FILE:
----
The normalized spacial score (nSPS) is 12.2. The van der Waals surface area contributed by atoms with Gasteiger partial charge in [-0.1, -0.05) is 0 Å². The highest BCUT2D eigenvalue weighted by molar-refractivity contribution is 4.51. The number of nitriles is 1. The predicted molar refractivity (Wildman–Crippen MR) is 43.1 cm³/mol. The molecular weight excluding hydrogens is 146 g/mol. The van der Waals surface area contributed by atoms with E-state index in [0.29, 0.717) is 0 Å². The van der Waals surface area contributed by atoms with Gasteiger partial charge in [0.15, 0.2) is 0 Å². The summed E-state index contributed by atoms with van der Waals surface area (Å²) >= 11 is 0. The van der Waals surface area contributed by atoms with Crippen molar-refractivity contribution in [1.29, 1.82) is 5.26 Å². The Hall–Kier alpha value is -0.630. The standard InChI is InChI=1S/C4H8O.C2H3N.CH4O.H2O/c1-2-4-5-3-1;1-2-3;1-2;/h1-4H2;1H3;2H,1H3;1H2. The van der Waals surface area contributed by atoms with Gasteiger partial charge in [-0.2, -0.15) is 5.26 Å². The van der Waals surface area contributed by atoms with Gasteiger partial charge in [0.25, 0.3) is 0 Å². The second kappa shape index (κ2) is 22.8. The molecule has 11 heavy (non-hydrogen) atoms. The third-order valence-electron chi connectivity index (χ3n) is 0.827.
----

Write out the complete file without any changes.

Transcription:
The normalized spacial score (nSPS) is 12.2. The van der Waals surface area contributed by atoms with Gasteiger partial charge in [-0.1, -0.05) is 0 Å². The highest BCUT2D eigenvalue weighted by molar-refractivity contribution is 4.51. The number of nitriles is 1. The predicted molar refractivity (Wildman–Crippen MR) is 43.1 cm³/mol. The molecular weight excluding hydrogens is 146 g/mol. The van der Waals surface area contributed by atoms with E-state index in [0.29, 0.717) is 0 Å². The van der Waals surface area contributed by atoms with Gasteiger partial charge in [0.15, 0.2) is 0 Å². The summed E-state index contributed by atoms with van der Waals surface area (Å²) >= 11 is 0. The van der Waals surface area contributed by atoms with Crippen molar-refractivity contribution in [1.29, 1.82) is 5.26 Å². The Hall–Kier alpha value is -0.630. The standard InChI is InChI=1S/C4H8O.C2H3N.CH4O.H2O/c1-2-4-5-3-1;1-2-3;1-2;/h1-4H2;1H3;2H,1H3;1H2. The van der Waals surface area contributed by atoms with Gasteiger partial charge in [-0.2, -0.15) is 5.26 Å². The van der Waals surface area contributed by atoms with Gasteiger partial charge in [0.25, 0.3) is 0 Å². The second kappa shape index (κ2) is 22.8. The molecule has 11 heavy (non-hydrogen) atoms. The third-order valence-electron chi connectivity index (χ3n) is 0.827.